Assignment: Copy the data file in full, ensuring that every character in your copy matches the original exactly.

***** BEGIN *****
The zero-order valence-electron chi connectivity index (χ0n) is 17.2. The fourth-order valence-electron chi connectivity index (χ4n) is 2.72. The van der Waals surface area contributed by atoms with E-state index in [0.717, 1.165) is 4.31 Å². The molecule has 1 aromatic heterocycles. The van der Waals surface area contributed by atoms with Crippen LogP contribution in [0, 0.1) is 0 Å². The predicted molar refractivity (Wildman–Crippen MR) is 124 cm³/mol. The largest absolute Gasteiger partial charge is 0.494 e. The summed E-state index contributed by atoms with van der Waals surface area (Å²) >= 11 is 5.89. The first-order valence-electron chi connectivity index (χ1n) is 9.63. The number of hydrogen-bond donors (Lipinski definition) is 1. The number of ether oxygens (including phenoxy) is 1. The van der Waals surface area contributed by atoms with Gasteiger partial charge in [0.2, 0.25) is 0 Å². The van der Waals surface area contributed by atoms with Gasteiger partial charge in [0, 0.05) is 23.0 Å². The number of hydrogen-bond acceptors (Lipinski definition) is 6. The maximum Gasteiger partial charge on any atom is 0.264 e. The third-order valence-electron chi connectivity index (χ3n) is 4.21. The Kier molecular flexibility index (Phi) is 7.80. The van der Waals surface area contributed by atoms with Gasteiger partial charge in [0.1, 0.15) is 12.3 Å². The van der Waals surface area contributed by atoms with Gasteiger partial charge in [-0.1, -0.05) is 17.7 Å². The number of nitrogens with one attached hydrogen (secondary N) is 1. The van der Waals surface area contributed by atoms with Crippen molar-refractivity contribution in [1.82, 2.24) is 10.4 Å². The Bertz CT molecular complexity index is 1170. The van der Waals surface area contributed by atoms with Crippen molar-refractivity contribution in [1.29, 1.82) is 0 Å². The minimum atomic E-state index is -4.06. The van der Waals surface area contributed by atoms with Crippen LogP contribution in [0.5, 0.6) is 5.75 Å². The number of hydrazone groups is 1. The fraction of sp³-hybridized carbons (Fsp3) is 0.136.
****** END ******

The zero-order valence-electron chi connectivity index (χ0n) is 17.2. The fourth-order valence-electron chi connectivity index (χ4n) is 2.72. The van der Waals surface area contributed by atoms with E-state index in [0.717, 1.165) is 4.31 Å². The molecule has 1 aromatic heterocycles. The van der Waals surface area contributed by atoms with Crippen LogP contribution in [0, 0.1) is 0 Å². The predicted molar refractivity (Wildman–Crippen MR) is 124 cm³/mol. The largest absolute Gasteiger partial charge is 0.494 e. The summed E-state index contributed by atoms with van der Waals surface area (Å²) >= 11 is 5.89. The first-order valence-electron chi connectivity index (χ1n) is 9.63. The number of hydrogen-bond donors (Lipinski definition) is 1. The number of ether oxygens (including phenoxy) is 1. The van der Waals surface area contributed by atoms with Gasteiger partial charge in [0.2, 0.25) is 0 Å². The van der Waals surface area contributed by atoms with Gasteiger partial charge in [0, 0.05) is 23.0 Å². The number of hydrogen-bond acceptors (Lipinski definition) is 6. The maximum Gasteiger partial charge on any atom is 0.264 e. The third-order valence-electron chi connectivity index (χ3n) is 4.21. The Kier molecular flexibility index (Phi) is 7.80. The van der Waals surface area contributed by atoms with Gasteiger partial charge in [0.1, 0.15) is 12.3 Å². The van der Waals surface area contributed by atoms with Gasteiger partial charge in [-0.1, -0.05) is 17.7 Å². The number of nitrogens with one attached hydrogen (secondary N) is 1. The van der Waals surface area contributed by atoms with Crippen molar-refractivity contribution in [1.82, 2.24) is 10.4 Å². The Bertz CT molecular complexity index is 1170. The van der Waals surface area contributed by atoms with Crippen molar-refractivity contribution in [1.29, 1.82) is 0 Å². The minimum atomic E-state index is -4.06. The van der Waals surface area contributed by atoms with Crippen LogP contribution in [0.5, 0.6) is 5.75 Å². The number of hydrazone groups is 1. The fraction of sp³-hybridized carbons (Fsp3) is 0.136.